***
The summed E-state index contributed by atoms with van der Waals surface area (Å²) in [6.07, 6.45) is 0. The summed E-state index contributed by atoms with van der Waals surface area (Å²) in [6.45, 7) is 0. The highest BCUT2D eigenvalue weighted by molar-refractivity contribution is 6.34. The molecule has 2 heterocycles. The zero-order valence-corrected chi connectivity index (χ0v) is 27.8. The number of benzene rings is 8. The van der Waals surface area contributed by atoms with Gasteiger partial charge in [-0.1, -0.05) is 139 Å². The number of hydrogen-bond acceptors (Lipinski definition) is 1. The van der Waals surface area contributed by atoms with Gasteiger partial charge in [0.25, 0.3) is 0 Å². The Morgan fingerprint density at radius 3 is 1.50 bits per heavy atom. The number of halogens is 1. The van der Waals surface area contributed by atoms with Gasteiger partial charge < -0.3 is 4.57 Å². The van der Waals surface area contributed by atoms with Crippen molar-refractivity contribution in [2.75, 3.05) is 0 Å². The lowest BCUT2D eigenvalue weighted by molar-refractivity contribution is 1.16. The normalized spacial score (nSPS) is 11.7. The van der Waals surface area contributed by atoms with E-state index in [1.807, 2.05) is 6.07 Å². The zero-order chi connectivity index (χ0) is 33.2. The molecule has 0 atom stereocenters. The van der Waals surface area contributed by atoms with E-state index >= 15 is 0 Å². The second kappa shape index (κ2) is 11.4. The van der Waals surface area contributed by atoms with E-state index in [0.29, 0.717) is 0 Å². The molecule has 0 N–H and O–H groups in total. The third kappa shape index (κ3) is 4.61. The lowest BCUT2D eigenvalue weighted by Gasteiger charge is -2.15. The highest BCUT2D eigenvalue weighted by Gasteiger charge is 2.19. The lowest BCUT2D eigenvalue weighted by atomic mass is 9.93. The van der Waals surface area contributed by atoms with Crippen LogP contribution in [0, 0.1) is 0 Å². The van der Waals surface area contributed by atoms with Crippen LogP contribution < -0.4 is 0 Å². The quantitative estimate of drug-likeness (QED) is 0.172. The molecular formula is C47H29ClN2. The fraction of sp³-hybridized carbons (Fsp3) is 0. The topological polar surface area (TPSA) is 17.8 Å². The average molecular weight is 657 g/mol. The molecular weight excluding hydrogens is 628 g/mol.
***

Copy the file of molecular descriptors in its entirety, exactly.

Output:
The summed E-state index contributed by atoms with van der Waals surface area (Å²) in [6.07, 6.45) is 0. The summed E-state index contributed by atoms with van der Waals surface area (Å²) in [6.45, 7) is 0. The highest BCUT2D eigenvalue weighted by molar-refractivity contribution is 6.34. The molecule has 2 heterocycles. The zero-order valence-corrected chi connectivity index (χ0v) is 27.8. The number of benzene rings is 8. The van der Waals surface area contributed by atoms with Gasteiger partial charge in [-0.1, -0.05) is 139 Å². The number of hydrogen-bond acceptors (Lipinski definition) is 1. The van der Waals surface area contributed by atoms with Gasteiger partial charge in [0.25, 0.3) is 0 Å². The Morgan fingerprint density at radius 3 is 1.50 bits per heavy atom. The number of halogens is 1. The van der Waals surface area contributed by atoms with Gasteiger partial charge < -0.3 is 4.57 Å². The van der Waals surface area contributed by atoms with Crippen molar-refractivity contribution in [2.75, 3.05) is 0 Å². The lowest BCUT2D eigenvalue weighted by molar-refractivity contribution is 1.16. The normalized spacial score (nSPS) is 11.7. The van der Waals surface area contributed by atoms with E-state index in [1.807, 2.05) is 6.07 Å². The zero-order chi connectivity index (χ0) is 33.2. The molecule has 0 atom stereocenters. The van der Waals surface area contributed by atoms with E-state index >= 15 is 0 Å². The second kappa shape index (κ2) is 11.4. The van der Waals surface area contributed by atoms with E-state index in [0.29, 0.717) is 0 Å². The molecule has 0 N–H and O–H groups in total. The third kappa shape index (κ3) is 4.61. The lowest BCUT2D eigenvalue weighted by Gasteiger charge is -2.15. The highest BCUT2D eigenvalue weighted by Gasteiger charge is 2.19. The lowest BCUT2D eigenvalue weighted by atomic mass is 9.93. The van der Waals surface area contributed by atoms with Crippen LogP contribution in [0, 0.1) is 0 Å². The van der Waals surface area contributed by atoms with Crippen LogP contribution < -0.4 is 0 Å². The quantitative estimate of drug-likeness (QED) is 0.172. The molecular formula is C47H29ClN2. The fraction of sp³-hybridized carbons (Fsp3) is 0. The topological polar surface area (TPSA) is 17.8 Å². The average molecular weight is 657 g/mol. The molecular weight excluding hydrogens is 628 g/mol.